My RA went into a nasty flare around the time I was on the Cape back in March. My friend, who has the gift of healing, offered to pray with me when I got home. As he prayed with me, the pain in my hands lessened and by the next day it was gone entirely. My vision, which had slipped badly, returned to normal overnight. The RA has been in remission since the first week of April. With my somewhat baffled doctor’s approval, I’ve stopped taking all of my RA medications and I feel the best I have in fifteen years.
I no longer wake up feeling like I’m 80. That has taken some getting used to, but in a good way. I find I’m no longer afraid to make plans beyond this week because I’m not worried about whether or not I’ll feel well enough to keep them. The freedom in that is bigger than anything I can put into words.
My kids aren’t little anymore. I find myself with two rapidly maturing and increasingly independent young men. While they still aren’t thrilled if I spend time away from home, they aren’t quite as panicky about it as they used to be. Again the word that comes to mind is freedom. I cherish the time I have with them. Yes – even when they’re beating the crap out of each other. But to know I can leave them for a few hours and their world won’t stop spinning is a huge weight off my shoulders.
Over the past few months, I started to notice something else was missing. The Gremlin. That bastard hasn’t been jabbering at me. And it’s not like I suddenly have some newfound ability to tune him out. He just shut up. Completely. He’s not gone. But he’s silent. And the fear that he wielded so well in his diatribes has been replaced by quiet and peace.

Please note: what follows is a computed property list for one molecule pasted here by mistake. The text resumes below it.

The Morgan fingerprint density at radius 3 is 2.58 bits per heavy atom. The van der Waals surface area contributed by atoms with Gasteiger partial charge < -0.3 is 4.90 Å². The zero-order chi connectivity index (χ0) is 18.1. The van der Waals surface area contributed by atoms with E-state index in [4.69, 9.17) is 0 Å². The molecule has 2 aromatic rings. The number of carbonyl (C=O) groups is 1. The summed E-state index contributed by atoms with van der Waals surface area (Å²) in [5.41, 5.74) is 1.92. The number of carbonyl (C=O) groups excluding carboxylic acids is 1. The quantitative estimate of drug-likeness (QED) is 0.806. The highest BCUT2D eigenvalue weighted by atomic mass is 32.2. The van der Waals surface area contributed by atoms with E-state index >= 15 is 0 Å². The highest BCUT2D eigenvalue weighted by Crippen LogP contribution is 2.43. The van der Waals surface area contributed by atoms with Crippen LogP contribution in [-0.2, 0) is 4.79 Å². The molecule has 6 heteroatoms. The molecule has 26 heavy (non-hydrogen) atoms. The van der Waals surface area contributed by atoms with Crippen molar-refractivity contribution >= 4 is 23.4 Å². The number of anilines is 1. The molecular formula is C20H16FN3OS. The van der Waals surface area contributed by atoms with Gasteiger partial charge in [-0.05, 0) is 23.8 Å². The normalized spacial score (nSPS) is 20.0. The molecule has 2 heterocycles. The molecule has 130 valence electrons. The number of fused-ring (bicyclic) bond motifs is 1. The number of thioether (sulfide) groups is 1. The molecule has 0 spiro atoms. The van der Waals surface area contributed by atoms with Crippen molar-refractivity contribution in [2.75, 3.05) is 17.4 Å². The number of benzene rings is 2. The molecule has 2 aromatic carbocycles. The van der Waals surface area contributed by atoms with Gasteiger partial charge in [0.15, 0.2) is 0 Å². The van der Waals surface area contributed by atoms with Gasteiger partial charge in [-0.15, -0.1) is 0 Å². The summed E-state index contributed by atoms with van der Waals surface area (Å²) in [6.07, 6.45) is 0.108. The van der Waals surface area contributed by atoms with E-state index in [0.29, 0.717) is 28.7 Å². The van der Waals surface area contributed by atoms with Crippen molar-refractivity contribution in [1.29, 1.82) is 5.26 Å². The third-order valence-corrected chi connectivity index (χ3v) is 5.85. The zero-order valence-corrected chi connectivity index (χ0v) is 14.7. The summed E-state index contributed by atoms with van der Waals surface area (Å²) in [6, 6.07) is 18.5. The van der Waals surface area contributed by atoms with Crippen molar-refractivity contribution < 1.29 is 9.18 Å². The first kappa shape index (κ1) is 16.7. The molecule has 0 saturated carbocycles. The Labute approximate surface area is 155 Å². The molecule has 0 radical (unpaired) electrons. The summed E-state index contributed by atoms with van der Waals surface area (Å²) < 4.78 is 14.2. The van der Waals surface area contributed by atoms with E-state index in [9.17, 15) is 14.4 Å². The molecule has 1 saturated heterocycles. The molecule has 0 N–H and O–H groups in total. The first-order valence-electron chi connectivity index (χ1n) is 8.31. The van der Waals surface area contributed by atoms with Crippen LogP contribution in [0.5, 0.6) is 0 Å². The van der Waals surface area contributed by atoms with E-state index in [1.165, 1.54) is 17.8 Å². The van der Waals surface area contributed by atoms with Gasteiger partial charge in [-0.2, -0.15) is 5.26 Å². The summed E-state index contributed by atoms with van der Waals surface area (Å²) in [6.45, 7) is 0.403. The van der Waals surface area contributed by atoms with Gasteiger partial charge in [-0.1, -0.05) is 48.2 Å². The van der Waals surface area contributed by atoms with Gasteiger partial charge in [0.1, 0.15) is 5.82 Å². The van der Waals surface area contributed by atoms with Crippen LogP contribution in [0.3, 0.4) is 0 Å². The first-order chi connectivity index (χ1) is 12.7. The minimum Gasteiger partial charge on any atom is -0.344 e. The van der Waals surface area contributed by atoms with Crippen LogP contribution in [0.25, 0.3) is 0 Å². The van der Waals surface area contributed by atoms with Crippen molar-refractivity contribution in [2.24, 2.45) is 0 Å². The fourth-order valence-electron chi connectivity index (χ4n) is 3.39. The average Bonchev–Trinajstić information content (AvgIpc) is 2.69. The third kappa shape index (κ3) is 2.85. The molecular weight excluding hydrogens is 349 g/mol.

Huge things were being crossed off my list of impossibles in a ridiculously short span of time. Then I came home one Saturday to find the Fairfield County Catholic waiting for me with a huge front page add for Sacred Heart University. My next step had quite literally shown up on my kitchen table. I took a deep breath and took it before I could chicken out. I called and started the process to return to school part-time in pursuit of my bachelors degree in theology and religious studies.
When I walked out of the admissions office after being enrolled as a returning student, I did the happy dance all the way to my car and then burst into tears.
You see there was one other thing I hadn’t dared to list off to God:
This way was open to me at 19 and I didn’t take it. Therefore it was closed, locked, bolted, bricked over and never to be spoken of ever again.
The reasons I gave for not taking it then depended on how much I was beating up on myself at any given time. Those reasons ranged from I stormed away from God in a fit of rage, was an emotional basket-case or was just plain flat too weak to handle it. All of which have some degree of truth in them and none of which I really wanted to face. But in order to do this now, I had to.
The past few weeks, this has been pretty much all God and I have talked about. Or more accurately, I rambled on and on while He waited, infinitely and maddeningly patient, until I ran out of words. Then when I could finally be quiet, the answer came.
“What made you think you were supposed to do this then? You weren’t ready then. I wasn’t done with you yet.”
Could it really be so simple? That all this time I’d spent kicking myself – with plenty of help from The Gremlin – that there’d been absolutely no reason to? My life has been one hell of a rollercoaster ride and the life experience I will carry into my classes now will bring far greater meaning to them than my 19 year-old self could have ever imagined.
Like that long ago bike race, I needed a little time to recover after my wreck but here I am, at 41, invoking the Rule of Do Over, taking a path I was shown at 19 and have been preparing for ever since.